[ARM ATTEND] Interested in R/M-class (!MMU), automated testing

Jonathan Austin jonathan.austin at arm.com
Mon Aug 5 06:08:27 EDT 2013

Hi Olof, Robert

(+Paul Walmsley on CC as I mention his recent email below)
On 05/08/13 07:49, Olof Johansson wrote:
> [+ksummit-discuss which had fallen off]
> On Sun, Aug 4, 2013 at 11:49 PM, Olof Johansson <olof at lixom.net> wrote:
>> On Sun, Aug 4, 2013 at 5:25 AM, Robert Schwebel
>> <r.schwebel at pengutronix.de> wrote:
>>>> - Ways to do more automated testing of ARM kernels, including hearing
>>>>    from other people what they use to build/boot/test/benchmark their
>>>>    code (perhaps even get a discussion going about using the diverse
>>>>    range of hardware people have around put to use as test-machines).
>>> That's pretty interesting; we have a test farm at PTX, but it mainly
>>> does nightly build + boot tests on mainline, for systems we care of.
>> I have a small (but growing) farm of boards here that I do some (so
>> far) limited boot testing, but I do it a few times a day on mainline,
>> and nightly on linux-next and arm-soc for-next branches. I also do it
>> for -stable but right now only for published releases since I so far
>> only handle pulling whole git branches.
>> I also build every defconfig on arm at the same cadence. Everything's
>> handled by a couple of scripts that emails me the results (as compared
>> to building a status webpage that I have to go check). So essentially
>> every morning I have an email with the fresh -next breakage waiting
>> for me to look at.
>> The hardware comes from various sources; some I've bought myself,
>> other I've been sent by kind vendors. All of them are "modern" though,
>> i.e. v7-class hardware with decent amount of memory, etc. I netboot
>> everything with local rootfs at the moment.
>> I honestly don't know if there's much point in doing complex
>> centralized testing/reporting. I've found that I never go look for the
>> results. I don't regularly check Russell's autobuilder status, for

I broadly agree with you here - I find I tend to go and look there
when things are broken ("when did this first break?"), but honestly
wasn't aware of it until very recently and don't poll it.

I think that some level of centralised regression testing on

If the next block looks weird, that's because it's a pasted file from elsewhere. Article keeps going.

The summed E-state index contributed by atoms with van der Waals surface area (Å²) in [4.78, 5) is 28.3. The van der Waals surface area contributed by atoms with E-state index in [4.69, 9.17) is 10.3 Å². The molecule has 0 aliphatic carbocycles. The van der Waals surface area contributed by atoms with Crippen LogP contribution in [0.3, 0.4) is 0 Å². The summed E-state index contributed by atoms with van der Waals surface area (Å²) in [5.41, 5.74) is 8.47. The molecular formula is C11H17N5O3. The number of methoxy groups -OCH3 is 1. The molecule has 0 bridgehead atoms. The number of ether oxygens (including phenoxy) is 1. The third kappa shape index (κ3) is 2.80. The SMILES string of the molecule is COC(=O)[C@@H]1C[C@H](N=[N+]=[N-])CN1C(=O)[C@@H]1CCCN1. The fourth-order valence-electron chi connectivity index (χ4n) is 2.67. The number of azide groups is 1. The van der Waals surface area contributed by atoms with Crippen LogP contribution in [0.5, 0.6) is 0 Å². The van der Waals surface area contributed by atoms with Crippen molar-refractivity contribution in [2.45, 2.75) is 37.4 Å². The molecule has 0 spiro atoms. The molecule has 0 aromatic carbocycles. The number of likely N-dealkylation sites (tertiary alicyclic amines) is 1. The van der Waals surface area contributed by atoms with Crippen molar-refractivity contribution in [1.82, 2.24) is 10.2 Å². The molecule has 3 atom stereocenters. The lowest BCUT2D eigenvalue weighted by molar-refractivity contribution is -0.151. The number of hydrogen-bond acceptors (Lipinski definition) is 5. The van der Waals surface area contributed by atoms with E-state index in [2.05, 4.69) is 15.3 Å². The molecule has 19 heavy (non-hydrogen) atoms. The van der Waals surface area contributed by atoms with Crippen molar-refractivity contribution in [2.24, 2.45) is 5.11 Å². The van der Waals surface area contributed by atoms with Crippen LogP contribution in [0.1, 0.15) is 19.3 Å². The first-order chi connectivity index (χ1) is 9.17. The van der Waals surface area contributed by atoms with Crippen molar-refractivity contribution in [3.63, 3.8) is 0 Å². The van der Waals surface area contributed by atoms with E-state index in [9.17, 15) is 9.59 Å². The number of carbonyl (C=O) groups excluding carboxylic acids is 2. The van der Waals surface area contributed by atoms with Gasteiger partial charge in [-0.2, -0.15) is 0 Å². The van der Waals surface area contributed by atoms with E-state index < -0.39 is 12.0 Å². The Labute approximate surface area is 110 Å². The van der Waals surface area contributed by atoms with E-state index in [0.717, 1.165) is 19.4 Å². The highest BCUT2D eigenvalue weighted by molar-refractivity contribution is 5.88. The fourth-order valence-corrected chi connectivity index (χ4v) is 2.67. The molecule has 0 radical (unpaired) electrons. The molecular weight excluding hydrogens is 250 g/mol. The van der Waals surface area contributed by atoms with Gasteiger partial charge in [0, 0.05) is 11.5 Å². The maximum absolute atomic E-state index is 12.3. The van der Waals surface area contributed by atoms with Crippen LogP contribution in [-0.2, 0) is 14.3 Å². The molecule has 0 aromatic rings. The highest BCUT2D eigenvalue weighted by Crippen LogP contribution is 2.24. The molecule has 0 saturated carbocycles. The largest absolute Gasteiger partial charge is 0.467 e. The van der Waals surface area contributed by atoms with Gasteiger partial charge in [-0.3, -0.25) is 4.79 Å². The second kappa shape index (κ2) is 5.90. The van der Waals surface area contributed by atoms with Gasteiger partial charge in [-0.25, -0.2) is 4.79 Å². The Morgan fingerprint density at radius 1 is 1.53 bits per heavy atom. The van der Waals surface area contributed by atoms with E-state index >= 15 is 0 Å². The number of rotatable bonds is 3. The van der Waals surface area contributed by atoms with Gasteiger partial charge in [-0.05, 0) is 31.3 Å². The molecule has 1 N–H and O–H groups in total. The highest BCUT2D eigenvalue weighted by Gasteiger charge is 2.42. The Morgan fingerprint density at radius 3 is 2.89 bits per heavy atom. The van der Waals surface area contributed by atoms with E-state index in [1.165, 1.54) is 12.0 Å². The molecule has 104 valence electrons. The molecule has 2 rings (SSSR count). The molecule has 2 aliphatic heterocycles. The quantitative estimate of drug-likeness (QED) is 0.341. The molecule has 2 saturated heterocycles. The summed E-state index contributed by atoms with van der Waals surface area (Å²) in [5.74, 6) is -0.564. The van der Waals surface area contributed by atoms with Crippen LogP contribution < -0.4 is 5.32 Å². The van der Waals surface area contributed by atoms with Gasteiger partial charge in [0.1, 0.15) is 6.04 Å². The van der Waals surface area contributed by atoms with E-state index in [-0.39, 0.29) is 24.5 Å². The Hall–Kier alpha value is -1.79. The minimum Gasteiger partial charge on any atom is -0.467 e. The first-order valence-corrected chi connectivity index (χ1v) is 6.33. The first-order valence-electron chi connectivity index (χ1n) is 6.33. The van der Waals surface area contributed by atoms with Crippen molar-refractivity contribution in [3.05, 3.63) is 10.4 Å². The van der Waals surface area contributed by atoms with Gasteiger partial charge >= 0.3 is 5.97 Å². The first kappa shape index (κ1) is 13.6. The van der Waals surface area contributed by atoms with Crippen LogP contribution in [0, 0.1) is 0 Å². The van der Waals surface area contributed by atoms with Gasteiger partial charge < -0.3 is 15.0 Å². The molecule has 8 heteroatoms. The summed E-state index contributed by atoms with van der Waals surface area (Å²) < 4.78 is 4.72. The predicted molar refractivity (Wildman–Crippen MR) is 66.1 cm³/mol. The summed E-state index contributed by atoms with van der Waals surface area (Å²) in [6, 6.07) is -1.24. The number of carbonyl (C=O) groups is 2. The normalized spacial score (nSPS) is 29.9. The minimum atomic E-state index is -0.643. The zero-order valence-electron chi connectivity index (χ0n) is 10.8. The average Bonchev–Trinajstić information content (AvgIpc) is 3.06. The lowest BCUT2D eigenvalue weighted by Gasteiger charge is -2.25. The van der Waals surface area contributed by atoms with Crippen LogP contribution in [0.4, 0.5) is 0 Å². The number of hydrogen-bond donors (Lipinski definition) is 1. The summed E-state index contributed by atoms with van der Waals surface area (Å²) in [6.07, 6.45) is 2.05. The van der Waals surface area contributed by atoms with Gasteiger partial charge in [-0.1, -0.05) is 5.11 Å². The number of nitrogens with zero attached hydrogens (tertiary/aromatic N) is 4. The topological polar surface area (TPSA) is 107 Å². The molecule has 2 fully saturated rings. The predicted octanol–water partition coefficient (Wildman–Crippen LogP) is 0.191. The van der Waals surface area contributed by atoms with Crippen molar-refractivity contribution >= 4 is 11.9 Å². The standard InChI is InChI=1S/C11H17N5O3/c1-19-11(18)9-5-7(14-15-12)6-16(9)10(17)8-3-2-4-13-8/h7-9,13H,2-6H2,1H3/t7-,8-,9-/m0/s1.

performance might be nice - if there was notification when things
jumped in a way that bucked the trend, for example, it might be good
to know about. Do your scripts monitor that sort of thing?

The other reason I mention sharing (which I guess implies something
a little centralised) is for the case where the code you are working
on has implications for a core you don't have - I'm not sure there
are many people with 11MPCores around, for example!

(However, I don't think anything that leads people to abdicate their
personal responsibility for testing patches before they go out the door
is a good idea!)

>> example. Nor the kisskb -next build status. But having my own scripts
>> email me has been useful. I do hope that most ARM subplatform
>> maintainers have some semi-automated setup for frequent testing as
>> well, but I know that reality is that far from all do.
>> It could make sense to show what some of us use to give others
>> examples of what might work for them. There's a thousand ways to build
>> these kind of things, some elaborate and others quite simple. I've
>> definitely started at the simple end myself. :)

I think this is more the sort of thing I was hoping to discuss.

I know Paul Walmsley has some pretty functional scripts that he's recently
offered to share part of (assuming he gets time to tidy them up):


So that seems to be at least three separate approaches. Further, I took a
look recently at the ktest.pl script, which looked handy but not so
targetted at the ARM world, where you care about testing the same thing on
a wide array of platforms, might want an NFS root file-system, etc.

Here we tend to have a lot of hardware on our desks, and we test a lot
but mainly on an ad-hoc basis/where we see changes will intersect
with any specific board or core's quirks. Hearing how other people handle
automation would be great :)


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